The Big-Time Blanks (12:05). Morgan Sheppard and Concetta Tomei reminisce about playing “Blank Reg” and Dominique and the ambiguous relationship between their characters.
The Science Behind the Fiction (11:54). George Stone, a sci-fi writer described as a “cocreator” of Max Headroom, talks about the influences and thought processes behind Max’s invention. If you look up Stone at IMDb, he is nowhere credited on any of the Max Headroom productions, but many of the key participants acknowledge Stone’s contribution in the “Live on Network 23” documentary. Stone is one of those hypnotic conversationalists who holds your attention for a long time before you realize that he’s rambling. Producer Peter Wagg says that out of every ten ideas Stone would propose, nine would be useless and one would be brilliant. You can see just what he means.
The Writers Remember (10:46). Steve Roberts, who wrote the original story, and Mike Cassutt, who joined for the American series, recall how the show was written. There was no “writers’ room” and little oversight of the writing process, which no doubt accounts for the originality (and, in some cases, the disjointedness) of the show’s scripts. At the end, Roberts tells an entertaining story from a science fiction panel in which he was a participant with author William Gibson.
Producing Dystopia (7:50). Line producer Brian Frankish talks about the pressure and challenge of recreating the futuristic world of Max Headroom in Los Angeles, and then extending it beyond the initial origin story. Frankish is an energetic commentator and often very funny. His tale of driving the very British Peter Wagg on a location scout is one of the best bits in the extras.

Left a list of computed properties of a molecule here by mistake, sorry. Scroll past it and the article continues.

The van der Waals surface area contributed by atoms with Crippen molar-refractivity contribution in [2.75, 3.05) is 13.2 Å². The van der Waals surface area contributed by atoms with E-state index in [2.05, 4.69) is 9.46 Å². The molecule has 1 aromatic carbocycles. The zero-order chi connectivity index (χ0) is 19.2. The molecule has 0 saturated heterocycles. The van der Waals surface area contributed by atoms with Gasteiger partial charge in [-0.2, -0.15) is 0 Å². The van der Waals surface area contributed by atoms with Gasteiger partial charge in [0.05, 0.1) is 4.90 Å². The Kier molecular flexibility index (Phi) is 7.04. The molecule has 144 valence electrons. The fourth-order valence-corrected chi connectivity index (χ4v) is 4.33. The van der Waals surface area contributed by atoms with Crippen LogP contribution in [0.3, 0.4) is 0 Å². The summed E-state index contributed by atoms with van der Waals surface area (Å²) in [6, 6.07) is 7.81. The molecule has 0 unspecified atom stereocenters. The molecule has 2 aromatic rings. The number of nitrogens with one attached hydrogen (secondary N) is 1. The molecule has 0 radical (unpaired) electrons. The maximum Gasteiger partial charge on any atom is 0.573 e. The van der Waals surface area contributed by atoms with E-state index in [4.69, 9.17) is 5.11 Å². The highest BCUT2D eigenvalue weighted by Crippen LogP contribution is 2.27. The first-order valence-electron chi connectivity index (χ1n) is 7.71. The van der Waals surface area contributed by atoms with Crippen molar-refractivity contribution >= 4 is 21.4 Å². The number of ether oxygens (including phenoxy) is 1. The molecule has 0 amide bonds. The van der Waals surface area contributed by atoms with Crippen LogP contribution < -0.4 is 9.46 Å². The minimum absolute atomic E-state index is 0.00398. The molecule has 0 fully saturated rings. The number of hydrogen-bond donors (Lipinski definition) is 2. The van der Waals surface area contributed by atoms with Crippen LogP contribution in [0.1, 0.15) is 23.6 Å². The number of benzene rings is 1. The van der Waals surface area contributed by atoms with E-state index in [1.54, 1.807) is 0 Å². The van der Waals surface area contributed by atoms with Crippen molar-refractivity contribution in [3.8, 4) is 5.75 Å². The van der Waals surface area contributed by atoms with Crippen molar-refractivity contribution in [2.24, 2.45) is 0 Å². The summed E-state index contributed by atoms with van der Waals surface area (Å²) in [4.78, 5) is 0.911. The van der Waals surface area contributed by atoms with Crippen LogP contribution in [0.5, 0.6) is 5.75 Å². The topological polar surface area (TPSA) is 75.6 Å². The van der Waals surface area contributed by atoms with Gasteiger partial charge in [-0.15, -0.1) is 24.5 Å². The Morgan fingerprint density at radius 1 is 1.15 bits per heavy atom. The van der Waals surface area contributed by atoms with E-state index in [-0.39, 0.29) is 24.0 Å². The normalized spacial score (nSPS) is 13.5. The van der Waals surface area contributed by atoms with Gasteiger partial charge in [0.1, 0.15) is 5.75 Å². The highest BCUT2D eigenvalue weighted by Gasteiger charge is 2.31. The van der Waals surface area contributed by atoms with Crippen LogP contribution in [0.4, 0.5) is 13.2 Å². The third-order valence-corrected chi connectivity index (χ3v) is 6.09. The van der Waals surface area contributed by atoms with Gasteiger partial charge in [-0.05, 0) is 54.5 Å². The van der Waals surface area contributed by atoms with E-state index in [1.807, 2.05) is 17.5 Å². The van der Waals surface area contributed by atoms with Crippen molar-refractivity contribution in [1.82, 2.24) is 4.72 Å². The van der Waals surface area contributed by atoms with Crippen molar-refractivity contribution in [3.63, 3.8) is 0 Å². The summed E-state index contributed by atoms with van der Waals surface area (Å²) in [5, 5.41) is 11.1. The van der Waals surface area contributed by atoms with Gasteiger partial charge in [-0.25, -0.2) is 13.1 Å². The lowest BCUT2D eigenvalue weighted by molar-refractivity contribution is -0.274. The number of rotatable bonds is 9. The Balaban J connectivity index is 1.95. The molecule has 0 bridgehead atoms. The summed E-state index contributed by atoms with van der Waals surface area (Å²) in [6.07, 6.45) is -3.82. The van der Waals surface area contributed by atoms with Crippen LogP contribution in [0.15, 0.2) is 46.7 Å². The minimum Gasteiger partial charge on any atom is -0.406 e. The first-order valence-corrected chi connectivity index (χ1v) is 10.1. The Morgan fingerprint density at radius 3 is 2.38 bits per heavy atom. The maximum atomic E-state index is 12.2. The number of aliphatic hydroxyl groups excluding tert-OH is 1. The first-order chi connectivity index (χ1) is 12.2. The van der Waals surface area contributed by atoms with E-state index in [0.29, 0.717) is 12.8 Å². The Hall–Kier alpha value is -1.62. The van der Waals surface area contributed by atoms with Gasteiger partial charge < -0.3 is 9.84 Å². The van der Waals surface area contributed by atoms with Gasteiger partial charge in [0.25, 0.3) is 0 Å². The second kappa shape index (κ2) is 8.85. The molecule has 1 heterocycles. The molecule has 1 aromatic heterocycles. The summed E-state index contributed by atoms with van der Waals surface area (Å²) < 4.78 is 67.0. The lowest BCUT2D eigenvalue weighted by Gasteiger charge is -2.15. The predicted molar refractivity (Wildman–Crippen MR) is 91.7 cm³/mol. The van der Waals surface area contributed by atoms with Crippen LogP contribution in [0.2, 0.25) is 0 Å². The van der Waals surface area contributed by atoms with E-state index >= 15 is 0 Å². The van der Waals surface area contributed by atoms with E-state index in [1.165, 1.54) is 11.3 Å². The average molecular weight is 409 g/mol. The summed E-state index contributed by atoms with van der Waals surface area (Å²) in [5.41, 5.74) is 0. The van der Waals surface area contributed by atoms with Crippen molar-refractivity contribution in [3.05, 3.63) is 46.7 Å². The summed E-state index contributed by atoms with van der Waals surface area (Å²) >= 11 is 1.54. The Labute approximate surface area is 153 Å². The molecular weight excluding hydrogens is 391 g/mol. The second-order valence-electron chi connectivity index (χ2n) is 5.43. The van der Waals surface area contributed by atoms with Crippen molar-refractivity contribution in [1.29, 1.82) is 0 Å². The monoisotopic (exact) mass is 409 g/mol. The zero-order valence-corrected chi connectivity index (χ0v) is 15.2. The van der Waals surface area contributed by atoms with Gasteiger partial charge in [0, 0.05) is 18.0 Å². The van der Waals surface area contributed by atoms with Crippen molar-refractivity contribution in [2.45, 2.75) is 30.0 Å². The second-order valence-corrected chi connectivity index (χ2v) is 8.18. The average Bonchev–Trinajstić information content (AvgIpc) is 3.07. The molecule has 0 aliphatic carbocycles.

Max Headroom is a perfect candidate for a reboot. The one thing its creators didn’t foresee was the internet, which would be the perfect habitat for Max. In the 21st Century version, Edison Carter would be a blogger, not a TV personality, Bryce would be a hacker extraordinaire, and “Blank Reg” would be a multi-media street artist à la Banksy. Theora would be an executive at some cable channel, and Murray would be her boss. And Max? He could roam the web at will, instead of having to be carted around by Bryce in some clunky piece of hardware. In today’s networked world, there’s literally nowhere Max couldn’t pop up. Think of the possibilities
Equipment used for this review:
Denon 955 DVD player
Samsung HL-T7288W DLP display
Sunfire Cinema Grand amplifier
Monitor Audio floor-standing fronts and MA FX-2 rears
Boston Accoustics VR-MC center
SVS SB12-Plus sub